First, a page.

By Andrew Poretz . . .
Pete Malinverni, a well-respected jazz pianist, composer and educator who has been on the New York jazz scene for nearly 40 years, brought his trio to one of the most fascinating venues in New York, the Django on February 7. This gorgeous, vaulted, underground club at Tribeca’s Roxy Hotel makes one feel as if they’ve beamed into Paris, circa 1961. It’s a perfect spot for an evening of cool jazz.
Malinverni is as comfortable leading a trio as he is accompanying singers like Anais Reno. Tonight’s two sets comprised the CD release event for Malinverni’s new CD, “On the Town: Pete Malinverni plays Leonard Bernstein,” which celebrates the music of the legendary composer and conductor Leonard Bernstein. Both sets tonight focused on Bernstein’s New York-centric Broadway tunes, mainly from the pair of shows written with lyricists Adolph Green and Betty Comden, On the Town and Wonderful Town, as well as several from West Side Story, with lyrics by Stephen Sondheim.
Malinverni was backed by two excellent musicians in Ugonna Okegwo on bass and Aaron Seeber on drums. Seeber, who did not play on the album, was spectacular, the living embodiment of actor Miles Teller as the ambitious drummer in the movie Whiplash. J.K. Simmons’ character would likely have given Seeber a thumbs up, or at least not yelled at him. Malinverni and Seeber were dressed in business suits and ties, while Okegwo wore a reddish-brown shirt that had a remarkable contrast with the painted sign behind him on the Django wall.
The trio opened with “New York, New York” from On the Town. Malinverni’s playing here was reminiscent of Vince Guaraldi. The bass pulsated like a washboard, and the tune was peppered with quotes, notably one by bassist Okegwo of the very appropriate “There’s a Boat That’s Leavin’ Soon for New York” from Porgy and Bess. (When asked about this after the set, Okegwo responded, “Did I? I might have!”)
“Lucky to be Me”, also from On the Town, featured what might best be described as a conversation between Malinverni and Okegwo. Seeber then took over the “chat” with a brilliant drum improvisation as Malinverni called out to him and implored, “Stay with that, baby!”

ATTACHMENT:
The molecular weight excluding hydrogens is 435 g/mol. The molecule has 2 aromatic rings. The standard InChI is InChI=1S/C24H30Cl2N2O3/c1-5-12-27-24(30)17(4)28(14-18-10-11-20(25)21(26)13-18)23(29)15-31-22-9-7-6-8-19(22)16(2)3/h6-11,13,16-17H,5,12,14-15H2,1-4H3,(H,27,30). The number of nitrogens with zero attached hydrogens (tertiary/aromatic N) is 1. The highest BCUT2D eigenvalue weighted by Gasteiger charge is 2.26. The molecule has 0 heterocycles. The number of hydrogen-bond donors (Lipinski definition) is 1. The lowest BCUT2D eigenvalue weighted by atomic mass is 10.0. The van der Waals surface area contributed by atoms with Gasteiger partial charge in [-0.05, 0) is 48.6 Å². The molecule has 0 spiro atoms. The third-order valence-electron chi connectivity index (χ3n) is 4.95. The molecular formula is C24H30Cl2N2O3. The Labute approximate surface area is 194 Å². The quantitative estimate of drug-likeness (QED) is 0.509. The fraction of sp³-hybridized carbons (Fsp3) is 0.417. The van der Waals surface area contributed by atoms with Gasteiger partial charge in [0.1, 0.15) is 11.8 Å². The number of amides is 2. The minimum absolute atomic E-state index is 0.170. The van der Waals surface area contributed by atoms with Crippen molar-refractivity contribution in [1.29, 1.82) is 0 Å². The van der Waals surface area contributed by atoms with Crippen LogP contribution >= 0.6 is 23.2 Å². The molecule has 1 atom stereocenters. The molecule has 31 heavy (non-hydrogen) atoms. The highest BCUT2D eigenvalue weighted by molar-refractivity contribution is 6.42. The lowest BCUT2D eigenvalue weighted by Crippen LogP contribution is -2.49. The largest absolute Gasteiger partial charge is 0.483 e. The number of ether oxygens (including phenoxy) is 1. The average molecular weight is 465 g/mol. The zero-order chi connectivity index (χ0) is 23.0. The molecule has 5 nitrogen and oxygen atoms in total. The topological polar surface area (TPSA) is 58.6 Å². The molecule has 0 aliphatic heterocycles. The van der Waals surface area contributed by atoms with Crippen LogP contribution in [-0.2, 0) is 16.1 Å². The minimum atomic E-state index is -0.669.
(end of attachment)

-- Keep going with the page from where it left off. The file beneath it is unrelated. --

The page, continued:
Malinverni started out alone on “Some Other Time,” slowly, before feeling his way to the top, where Seeber came in with a 5/3 rhythm that was, indeed, some other time. Like Bernstein, who was quite the animated conductor, Malinverni’s physicality is something to behold. With his large shock of grey hair, Malinverni’s body and facial movements seem to mirror the energy of the music he is playing. This quality brings much joy to Malinverni’s live shows. While this was an instrumental set and Malinverni is not a singer, he often scatted to himself, and he sang the verse to “Lonely Town,” off mic.
One of several non-Bernstein pieces was “The Tempest,” an original composition that Malinverni’s very recently deceased mother always requested, and which he has pledged to perform at every show in her honor. The arrangement, with a cascade of crashing sounds, was the musical manifestation of a tempest, and reached a blazing pace driven by Seeber’s ferocious drumming. Seeber is a bit of a minimalist in terms of the kit set-up — he used only four drums of the five-piece house kit; one was sitting in the corner of the stage.
A clear standout in the second set was “I Feel Pretty” from West Side Story, played here as a slightly off-center jazz waltz. If Leonard Bernstein and Dave Brubeck secretly collaborated, with drumming inspired by Joe Morello’s iconic 5/4 mastery on “Take Five,” you might have the Brubeckian waltz heard tonight. “Cool,” also from West Side Story, deftly captured the feel of the rhythm and dancing from the film.
A pair of additional non-Bernstein songs started with Malinveri’s composition, “Good Question,” a contrafact basted on the chord structure of Cole Porter’s “What is This Thing Called Love,” again with outstanding contributions from Seeber. A mic-shy Malinveri poignantly sang, the first few lines of “These Foolish Things” (Jack Strachey/Eric Maschwitz), playing solo until he dropped off singing and the trio kicked in. It ended in similar fashion, with Malinveri singing. The trio ended the night with a reprise of “The Tempest,” again for his mother.
This was a strong set by the Pete Malinverni trio. They will be back at The Django on March 2nd with the same lineup.
Pete Malinverni Trio
Piano: Pete Malinverni
Bass: Ugonna Okegwo
Drums: Aaron Seeber
The Django at The Roxy (Cellar), 2 Sixth Avenue New York, NY
Photos: Andrew Poretz